The Sardinian Warbler (Sylvia melanocephala), is a common and widespread typical warbler from the Mediterranean region. It breeds in the southernmost areas of Europe and just into Asia in Turkey and the eastern end of the Mediterranean. This small passerine bird, unlike most warblers, is not particularly migratory, but some birds winter in north Africa, and it occurs as a vagrant well away from the breeding range, as far as Great Britain.
Like most Sylvia species, it has distinct male and female plumages. The adult male has a gray back, whitish underparts, black head, white throat and red eyes. Plumages are somewhat variable even in the same locality, with the intensity of a reddish hue on upper and/or underside varying from absent to well-pronounced. The female is mainly brown above and buff below, with a gray head.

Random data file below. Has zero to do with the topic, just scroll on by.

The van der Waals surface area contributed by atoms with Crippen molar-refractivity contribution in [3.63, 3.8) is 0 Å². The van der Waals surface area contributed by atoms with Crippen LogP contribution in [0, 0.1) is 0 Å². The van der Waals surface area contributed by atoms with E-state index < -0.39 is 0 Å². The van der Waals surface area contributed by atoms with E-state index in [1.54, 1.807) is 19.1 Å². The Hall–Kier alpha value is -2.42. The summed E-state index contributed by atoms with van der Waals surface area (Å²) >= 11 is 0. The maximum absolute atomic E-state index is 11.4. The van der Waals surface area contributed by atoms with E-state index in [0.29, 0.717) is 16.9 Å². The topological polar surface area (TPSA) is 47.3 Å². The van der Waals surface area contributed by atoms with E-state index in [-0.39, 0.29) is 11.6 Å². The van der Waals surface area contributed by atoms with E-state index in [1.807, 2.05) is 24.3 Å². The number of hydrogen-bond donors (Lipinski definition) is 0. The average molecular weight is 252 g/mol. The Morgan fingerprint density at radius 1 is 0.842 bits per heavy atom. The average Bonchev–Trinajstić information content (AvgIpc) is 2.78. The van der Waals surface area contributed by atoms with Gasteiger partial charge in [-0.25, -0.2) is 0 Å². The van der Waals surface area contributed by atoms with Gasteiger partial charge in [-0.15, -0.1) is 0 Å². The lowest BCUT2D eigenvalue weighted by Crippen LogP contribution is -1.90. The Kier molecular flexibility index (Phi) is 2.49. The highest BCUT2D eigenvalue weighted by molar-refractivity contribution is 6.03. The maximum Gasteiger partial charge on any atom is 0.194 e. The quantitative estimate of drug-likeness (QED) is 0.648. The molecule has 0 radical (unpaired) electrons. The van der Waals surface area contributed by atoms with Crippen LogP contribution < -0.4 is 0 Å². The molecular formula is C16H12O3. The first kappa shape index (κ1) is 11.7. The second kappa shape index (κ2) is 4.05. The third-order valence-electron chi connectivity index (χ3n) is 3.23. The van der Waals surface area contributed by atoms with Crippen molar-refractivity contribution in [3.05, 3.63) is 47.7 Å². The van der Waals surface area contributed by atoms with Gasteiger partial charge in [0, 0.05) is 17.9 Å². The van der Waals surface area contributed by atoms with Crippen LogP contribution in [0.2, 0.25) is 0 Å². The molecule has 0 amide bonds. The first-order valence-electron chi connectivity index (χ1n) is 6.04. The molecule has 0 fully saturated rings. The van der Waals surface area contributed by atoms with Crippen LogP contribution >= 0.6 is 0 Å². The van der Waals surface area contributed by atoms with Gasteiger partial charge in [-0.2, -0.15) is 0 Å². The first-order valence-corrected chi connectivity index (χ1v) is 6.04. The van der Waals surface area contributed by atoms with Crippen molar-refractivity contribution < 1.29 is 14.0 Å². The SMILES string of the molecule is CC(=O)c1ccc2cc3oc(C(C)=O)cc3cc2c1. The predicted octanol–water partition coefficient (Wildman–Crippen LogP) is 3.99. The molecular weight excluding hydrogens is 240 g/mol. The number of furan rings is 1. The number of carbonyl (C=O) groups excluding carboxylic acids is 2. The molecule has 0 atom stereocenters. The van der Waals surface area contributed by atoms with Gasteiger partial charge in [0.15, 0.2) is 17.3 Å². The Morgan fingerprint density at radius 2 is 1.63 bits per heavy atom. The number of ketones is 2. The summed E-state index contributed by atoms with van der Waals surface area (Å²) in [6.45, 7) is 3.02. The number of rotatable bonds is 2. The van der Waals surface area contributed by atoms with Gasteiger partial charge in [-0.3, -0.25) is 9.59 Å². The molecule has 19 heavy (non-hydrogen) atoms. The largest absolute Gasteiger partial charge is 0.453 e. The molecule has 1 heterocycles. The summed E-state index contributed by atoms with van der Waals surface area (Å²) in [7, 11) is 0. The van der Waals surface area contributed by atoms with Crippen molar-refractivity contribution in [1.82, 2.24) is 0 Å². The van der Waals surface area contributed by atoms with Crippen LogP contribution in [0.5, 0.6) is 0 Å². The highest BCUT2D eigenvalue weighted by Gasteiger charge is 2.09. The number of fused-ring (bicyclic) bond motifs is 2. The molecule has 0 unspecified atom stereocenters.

The Sardinian Warbler’s song is fast and rattling, and is very characteristic of the Mediterranean areas where this bird breeds. This is a bird of open country and cultivation, with bushes for nesting. The nest is built in low shrub or brambles, and 3-6 eggs are laid. Like most warblers, it is insectivorous, but will also take berries and other soft fruit.
This bird may be considered a superspecies, divided into the western Sylvia melanocephala and Sylvia momus from the more arid regions of the Near East and adjacent Africa.